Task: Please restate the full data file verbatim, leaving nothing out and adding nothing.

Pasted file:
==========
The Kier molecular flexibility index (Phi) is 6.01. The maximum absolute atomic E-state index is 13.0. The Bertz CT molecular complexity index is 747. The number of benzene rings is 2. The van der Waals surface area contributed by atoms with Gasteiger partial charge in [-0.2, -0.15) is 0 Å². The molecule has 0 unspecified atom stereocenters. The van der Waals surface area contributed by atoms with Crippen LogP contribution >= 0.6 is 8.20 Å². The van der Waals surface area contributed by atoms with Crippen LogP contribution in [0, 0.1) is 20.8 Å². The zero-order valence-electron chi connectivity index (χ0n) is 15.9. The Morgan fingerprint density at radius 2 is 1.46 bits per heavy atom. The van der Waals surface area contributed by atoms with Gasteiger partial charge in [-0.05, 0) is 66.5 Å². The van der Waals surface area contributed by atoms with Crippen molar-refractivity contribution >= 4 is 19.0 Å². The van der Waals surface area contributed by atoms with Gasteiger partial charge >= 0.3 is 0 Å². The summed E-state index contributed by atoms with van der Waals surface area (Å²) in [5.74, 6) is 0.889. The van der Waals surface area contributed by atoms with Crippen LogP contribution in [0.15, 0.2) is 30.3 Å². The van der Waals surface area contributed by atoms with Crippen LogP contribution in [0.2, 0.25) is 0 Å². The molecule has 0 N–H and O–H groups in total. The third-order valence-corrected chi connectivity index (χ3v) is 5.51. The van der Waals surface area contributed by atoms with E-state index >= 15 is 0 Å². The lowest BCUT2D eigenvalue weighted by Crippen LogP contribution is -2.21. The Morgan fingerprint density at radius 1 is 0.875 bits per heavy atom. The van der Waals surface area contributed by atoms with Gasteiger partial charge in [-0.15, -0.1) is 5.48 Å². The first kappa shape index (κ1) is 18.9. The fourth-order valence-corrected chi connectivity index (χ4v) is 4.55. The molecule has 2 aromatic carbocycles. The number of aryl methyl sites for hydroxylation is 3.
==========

The Kier molecular flexibility index (Phi) is 6.01. The maximum absolute atomic E-state index is 13.0. The Bertz CT molecular complexity index is 747. The number of benzene rings is 2. The van der Waals surface area contributed by atoms with Gasteiger partial charge in [-0.2, -0.15) is 0 Å². The molecule has 0 unspecified atom stereocenters. The van der Waals surface area contributed by atoms with Crippen LogP contribution >= 0.6 is 8.20 Å². The van der Waals surface area contributed by atoms with Crippen LogP contribution in [0, 0.1) is 20.8 Å². The zero-order valence-electron chi connectivity index (χ0n) is 15.9. The Morgan fingerprint density at radius 2 is 1.46 bits per heavy atom. The van der Waals surface area contributed by atoms with Gasteiger partial charge in [-0.05, 0) is 66.5 Å². The van der Waals surface area contributed by atoms with Crippen molar-refractivity contribution >= 4 is 19.0 Å². The van der Waals surface area contributed by atoms with Gasteiger partial charge >= 0.3 is 0 Å². The summed E-state index contributed by atoms with van der Waals surface area (Å²) in [5.74, 6) is 0.889. The van der Waals surface area contributed by atoms with Crippen LogP contribution in [0.15, 0.2) is 30.3 Å². The van der Waals surface area contributed by atoms with Crippen LogP contribution in [0.2, 0.25) is 0 Å². The molecule has 0 N–H and O–H groups in total. The third-order valence-corrected chi connectivity index (χ3v) is 5.51. The van der Waals surface area contributed by atoms with E-state index >= 15 is 0 Å². The lowest BCUT2D eigenvalue weighted by Crippen LogP contribution is -2.21. The Morgan fingerprint density at radius 1 is 0.875 bits per heavy atom. The van der Waals surface area contributed by atoms with Gasteiger partial charge in [-0.15, -0.1) is 5.48 Å². The first kappa shape index (κ1) is 18.9. The fourth-order valence-corrected chi connectivity index (χ4v) is 4.55. The molecule has 2 aromatic carbocycles. The number of aryl methyl sites for hydroxylation is 3.